see also What makes you guys improve this board so much?
    – gnat
    Feb 21 '18 at 14:49
  • 5
    There are probably creeps with reputation.. Feb 21 '18 at 17:42
  • 4
    This was a decent post until you got to the last two paragraphs which in essence should have been an answer and greatly detracted from the ability of the community to address an unbiased starting point for discussion.
    – Travis J
    Feb 21 '18 at 20:53
  • 4
    They stop writing answers to questions that would have little or no up-votes... That's a function of experience on the site, not reputation. It only takes a few instances of answering questions that get deleted, trying to answer an unclear question and getting down voted, or attempting to answer a question that gets put on hold before you can finish for you to realize you should focus on well asked, well received questions. Anyone who's been answering a while will do this regardless of their reputation level.
    – BSMP
    Feb 21 '18 at 23:58
  • 3
    If they can go to google and get their answer there, and seeing a high rep user makes them scared and go do rhe research that should have been done in the first place... isn't this a great thing?
    – Patrice
    Feb 22 '18 at 0:22
  • So @rraallvv did you put some more thought on all this? Jul 12 '18 at 20:26
  • @FélixGagnon-Grenier No, the post titled "Stack Overflow Isn’t Very Welcoming. It’s Time for That to Change" already did that for me.
    – rraallvv
    Jul 13 '18 at 8:40
  • No need for the snark @rraallvv. That was a genuine question. Jul 13 '18 at 10:41
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You'll find that most of the people focusing their time on site moderation over answering bad questions is not because they don't earn enough rep from answering bad questions, but rather their experience has shown them that answering bad questions isn't productive, not for them, not for the question author, not for the site, and not for the programming community in general.

This community was founded on the idea that quality questions that attract quality answers are so many orders of magnitude more useful, and that it's more productive to try to help a bad question be improved into a good one, and then provide a quality answer, than to try to provide whatever meager answer is possible with the low quality question as it sits. Users new to the site often don't understand this mentality as it's just so divergent from every other Q/A site out there.

Also note that for active answerers regularly answering lots of questions, they will generally get literal zero reputation from most answers, due to the rep cap, rather than your theory of them getting an amount too small for them to consider meaningful when compared to their total reputation.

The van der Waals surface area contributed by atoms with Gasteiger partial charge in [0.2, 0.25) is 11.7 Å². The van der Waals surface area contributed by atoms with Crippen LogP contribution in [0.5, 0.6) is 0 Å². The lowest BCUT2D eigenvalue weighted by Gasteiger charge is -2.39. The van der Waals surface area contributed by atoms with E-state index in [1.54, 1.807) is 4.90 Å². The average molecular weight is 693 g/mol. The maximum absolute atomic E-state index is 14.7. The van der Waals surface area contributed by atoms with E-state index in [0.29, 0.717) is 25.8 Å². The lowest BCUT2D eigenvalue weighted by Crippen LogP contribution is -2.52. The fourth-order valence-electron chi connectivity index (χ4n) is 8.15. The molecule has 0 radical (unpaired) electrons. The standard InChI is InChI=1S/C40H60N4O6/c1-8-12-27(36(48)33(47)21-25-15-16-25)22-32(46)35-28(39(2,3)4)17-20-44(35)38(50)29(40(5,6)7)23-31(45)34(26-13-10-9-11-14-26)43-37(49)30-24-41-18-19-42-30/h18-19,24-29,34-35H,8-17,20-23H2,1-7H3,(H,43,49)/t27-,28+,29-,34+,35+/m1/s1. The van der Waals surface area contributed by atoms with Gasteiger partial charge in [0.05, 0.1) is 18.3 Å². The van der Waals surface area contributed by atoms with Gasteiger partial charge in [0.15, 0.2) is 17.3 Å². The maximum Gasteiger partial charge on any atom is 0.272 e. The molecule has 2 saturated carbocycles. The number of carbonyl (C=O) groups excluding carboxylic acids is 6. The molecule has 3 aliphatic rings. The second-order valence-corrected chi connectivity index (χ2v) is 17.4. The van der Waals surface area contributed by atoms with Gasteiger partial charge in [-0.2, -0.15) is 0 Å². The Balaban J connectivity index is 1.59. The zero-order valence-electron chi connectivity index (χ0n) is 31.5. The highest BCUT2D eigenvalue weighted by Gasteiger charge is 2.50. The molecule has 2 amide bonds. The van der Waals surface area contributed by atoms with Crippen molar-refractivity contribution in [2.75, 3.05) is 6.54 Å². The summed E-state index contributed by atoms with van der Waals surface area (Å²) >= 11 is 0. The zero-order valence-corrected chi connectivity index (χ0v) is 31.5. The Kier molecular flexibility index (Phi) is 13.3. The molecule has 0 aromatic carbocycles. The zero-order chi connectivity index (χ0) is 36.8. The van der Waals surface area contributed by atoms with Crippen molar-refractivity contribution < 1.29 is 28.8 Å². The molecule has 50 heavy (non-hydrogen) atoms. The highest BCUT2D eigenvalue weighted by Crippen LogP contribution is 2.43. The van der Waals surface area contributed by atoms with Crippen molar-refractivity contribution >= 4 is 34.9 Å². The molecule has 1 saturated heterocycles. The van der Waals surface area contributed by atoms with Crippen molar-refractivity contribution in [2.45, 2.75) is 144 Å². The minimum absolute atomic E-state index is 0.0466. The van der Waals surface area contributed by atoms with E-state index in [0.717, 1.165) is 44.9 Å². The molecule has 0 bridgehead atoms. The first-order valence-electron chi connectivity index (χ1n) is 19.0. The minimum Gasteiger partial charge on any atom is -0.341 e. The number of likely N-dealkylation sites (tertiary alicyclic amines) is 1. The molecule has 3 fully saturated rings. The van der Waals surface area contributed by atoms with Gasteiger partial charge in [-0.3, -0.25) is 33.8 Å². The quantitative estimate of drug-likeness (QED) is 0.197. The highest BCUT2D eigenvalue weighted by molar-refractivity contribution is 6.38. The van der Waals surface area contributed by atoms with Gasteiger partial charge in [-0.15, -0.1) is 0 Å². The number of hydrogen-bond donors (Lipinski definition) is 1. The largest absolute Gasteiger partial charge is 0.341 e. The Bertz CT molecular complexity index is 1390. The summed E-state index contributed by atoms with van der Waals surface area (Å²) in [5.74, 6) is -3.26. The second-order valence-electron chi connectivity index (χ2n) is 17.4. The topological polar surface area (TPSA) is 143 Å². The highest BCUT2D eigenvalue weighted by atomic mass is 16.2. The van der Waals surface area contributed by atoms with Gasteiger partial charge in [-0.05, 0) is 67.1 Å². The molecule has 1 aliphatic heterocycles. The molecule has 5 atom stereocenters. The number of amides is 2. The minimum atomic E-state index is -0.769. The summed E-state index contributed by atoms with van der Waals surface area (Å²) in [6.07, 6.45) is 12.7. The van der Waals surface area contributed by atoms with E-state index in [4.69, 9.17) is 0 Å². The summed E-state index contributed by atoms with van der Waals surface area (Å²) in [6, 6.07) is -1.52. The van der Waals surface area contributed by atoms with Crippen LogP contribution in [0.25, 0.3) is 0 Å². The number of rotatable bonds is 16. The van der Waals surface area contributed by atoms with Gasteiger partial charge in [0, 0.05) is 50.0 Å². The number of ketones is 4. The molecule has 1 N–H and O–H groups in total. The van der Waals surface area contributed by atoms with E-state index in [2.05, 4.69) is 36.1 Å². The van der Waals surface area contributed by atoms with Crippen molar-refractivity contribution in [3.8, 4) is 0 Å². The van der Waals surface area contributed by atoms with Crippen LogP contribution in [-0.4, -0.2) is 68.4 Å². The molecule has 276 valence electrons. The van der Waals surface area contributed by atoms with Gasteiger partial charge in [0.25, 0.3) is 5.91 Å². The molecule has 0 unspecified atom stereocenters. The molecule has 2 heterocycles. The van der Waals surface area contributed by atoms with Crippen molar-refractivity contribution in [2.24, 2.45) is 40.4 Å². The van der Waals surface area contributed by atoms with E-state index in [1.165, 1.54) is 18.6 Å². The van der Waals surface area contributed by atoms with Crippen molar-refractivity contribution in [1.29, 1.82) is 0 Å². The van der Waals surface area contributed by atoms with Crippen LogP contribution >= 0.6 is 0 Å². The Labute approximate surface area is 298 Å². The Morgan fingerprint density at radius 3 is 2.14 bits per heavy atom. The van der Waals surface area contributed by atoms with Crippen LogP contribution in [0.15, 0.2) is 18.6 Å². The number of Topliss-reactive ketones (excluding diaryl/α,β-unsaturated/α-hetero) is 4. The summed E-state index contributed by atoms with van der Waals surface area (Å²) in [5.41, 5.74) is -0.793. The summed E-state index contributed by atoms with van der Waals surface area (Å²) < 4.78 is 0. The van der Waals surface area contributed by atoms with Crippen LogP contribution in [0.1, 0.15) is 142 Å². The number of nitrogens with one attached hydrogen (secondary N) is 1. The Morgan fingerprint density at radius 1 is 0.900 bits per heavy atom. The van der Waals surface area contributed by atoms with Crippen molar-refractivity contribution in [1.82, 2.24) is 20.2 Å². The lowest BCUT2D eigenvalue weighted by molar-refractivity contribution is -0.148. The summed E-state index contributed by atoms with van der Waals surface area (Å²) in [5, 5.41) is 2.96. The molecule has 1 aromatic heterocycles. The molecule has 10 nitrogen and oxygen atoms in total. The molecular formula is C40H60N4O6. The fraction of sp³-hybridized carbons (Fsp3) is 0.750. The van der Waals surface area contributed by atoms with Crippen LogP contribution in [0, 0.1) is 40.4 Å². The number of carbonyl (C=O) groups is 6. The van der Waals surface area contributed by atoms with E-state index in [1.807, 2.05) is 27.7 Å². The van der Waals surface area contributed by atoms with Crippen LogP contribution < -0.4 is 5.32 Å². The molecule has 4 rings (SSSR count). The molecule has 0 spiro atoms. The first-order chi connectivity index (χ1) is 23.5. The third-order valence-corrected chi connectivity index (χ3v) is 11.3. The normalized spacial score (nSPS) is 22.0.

They don't see some user of SO with thousands of points policing the site, and say, wow! I'd like to be a moderator too.

We don't want users to be doing that. We want users to be using the moderation tools because they inherently buy in to the site's model that quality content is important, and to have implicit motivation to want to make the site, and the programming community at large a better place. The reputation thresholds exists primarily to make sure that users aren't able to abuse those moderation privileges before they've proven themselves to be trustworthy enough to use them appropriately, and also to ensure that they've had enough experience using the site to know when and how those privileges are meant to be used (after all reputation is a far better approximation of experience using the site than it is of technical expertise).

What happens is that they get scared away, and instead of trying to improve the content they just wrote, they go to Google the answer

Fantastic. We want people to be searching for their answer on Google first, rather than just posting their question here right away. If they haven't done their due diligence searching for existing answers to their question we don't want them asking their question here. It isn't going to be a useful question if the answer is already readily accessible.

4
  • I could't add my comment here because it's too long, so I've attached it as an update to the original question, thanks.